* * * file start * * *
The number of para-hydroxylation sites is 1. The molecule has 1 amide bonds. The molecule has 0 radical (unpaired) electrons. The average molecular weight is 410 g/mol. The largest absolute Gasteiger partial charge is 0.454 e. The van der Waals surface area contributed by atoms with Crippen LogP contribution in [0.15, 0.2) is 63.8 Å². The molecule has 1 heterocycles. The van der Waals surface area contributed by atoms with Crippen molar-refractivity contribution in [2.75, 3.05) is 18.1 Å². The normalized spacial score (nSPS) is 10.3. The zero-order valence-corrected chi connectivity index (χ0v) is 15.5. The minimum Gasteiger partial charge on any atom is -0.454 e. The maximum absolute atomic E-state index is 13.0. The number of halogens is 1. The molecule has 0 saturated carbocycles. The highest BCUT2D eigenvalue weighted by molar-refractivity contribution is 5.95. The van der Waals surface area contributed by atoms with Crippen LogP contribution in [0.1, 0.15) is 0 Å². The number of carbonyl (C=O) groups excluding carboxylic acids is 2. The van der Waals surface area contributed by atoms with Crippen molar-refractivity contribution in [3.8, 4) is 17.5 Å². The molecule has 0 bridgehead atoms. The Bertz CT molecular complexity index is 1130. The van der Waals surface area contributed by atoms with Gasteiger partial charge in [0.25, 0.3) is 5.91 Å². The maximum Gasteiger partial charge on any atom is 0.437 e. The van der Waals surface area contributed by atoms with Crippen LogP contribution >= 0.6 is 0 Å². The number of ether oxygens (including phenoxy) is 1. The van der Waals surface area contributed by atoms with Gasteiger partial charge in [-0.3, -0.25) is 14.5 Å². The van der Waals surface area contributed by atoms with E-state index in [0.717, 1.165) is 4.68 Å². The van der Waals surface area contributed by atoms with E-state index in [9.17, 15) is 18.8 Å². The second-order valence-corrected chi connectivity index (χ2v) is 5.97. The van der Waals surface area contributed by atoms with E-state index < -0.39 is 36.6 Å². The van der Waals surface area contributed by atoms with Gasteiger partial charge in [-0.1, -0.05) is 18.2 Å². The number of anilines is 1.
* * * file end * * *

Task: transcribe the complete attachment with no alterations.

The number of para-hydroxylation sites is 1. The molecule has 1 amide bonds. The molecule has 0 radical (unpaired) electrons. The average molecular weight is 410 g/mol. The largest absolute Gasteiger partial charge is 0.454 e. The van der Waals surface area contributed by atoms with Crippen LogP contribution in [0.15, 0.2) is 63.8 Å². The molecule has 1 heterocycles. The van der Waals surface area contributed by atoms with Crippen molar-refractivity contribution in [2.75, 3.05) is 18.1 Å². The normalized spacial score (nSPS) is 10.3. The zero-order valence-corrected chi connectivity index (χ0v) is 15.5. The minimum Gasteiger partial charge on any atom is -0.454 e. The maximum absolute atomic E-state index is 13.0. The number of halogens is 1. The molecule has 0 saturated carbocycles. The highest BCUT2D eigenvalue weighted by molar-refractivity contribution is 5.95. The van der Waals surface area contributed by atoms with Crippen LogP contribution in [0.1, 0.15) is 0 Å². The number of carbonyl (C=O) groups excluding carboxylic acids is 2. The van der Waals surface area contributed by atoms with Crippen molar-refractivity contribution in [3.8, 4) is 17.5 Å². The molecule has 0 bridgehead atoms. The Bertz CT molecular complexity index is 1130. The van der Waals surface area contributed by atoms with Gasteiger partial charge in [0.25, 0.3) is 5.91 Å². The maximum Gasteiger partial charge on any atom is 0.437 e. The van der Waals surface area contributed by atoms with Crippen LogP contribution >= 0.6 is 0 Å². The number of ether oxygens (including phenoxy) is 1. The van der Waals surface area contributed by atoms with Gasteiger partial charge in [-0.3, -0.25) is 14.5 Å². The van der Waals surface area contributed by atoms with E-state index in [0.717, 1.165) is 4.68 Å². The van der Waals surface area contributed by atoms with E-state index in [9.17, 15) is 18.8 Å². The second-order valence-corrected chi connectivity index (χ2v) is 5.97. The van der Waals surface area contributed by atoms with E-state index < -0.39 is 36.6 Å². The van der Waals surface area contributed by atoms with Gasteiger partial charge in [-0.1, -0.05) is 18.2 Å². The number of anilines is 1.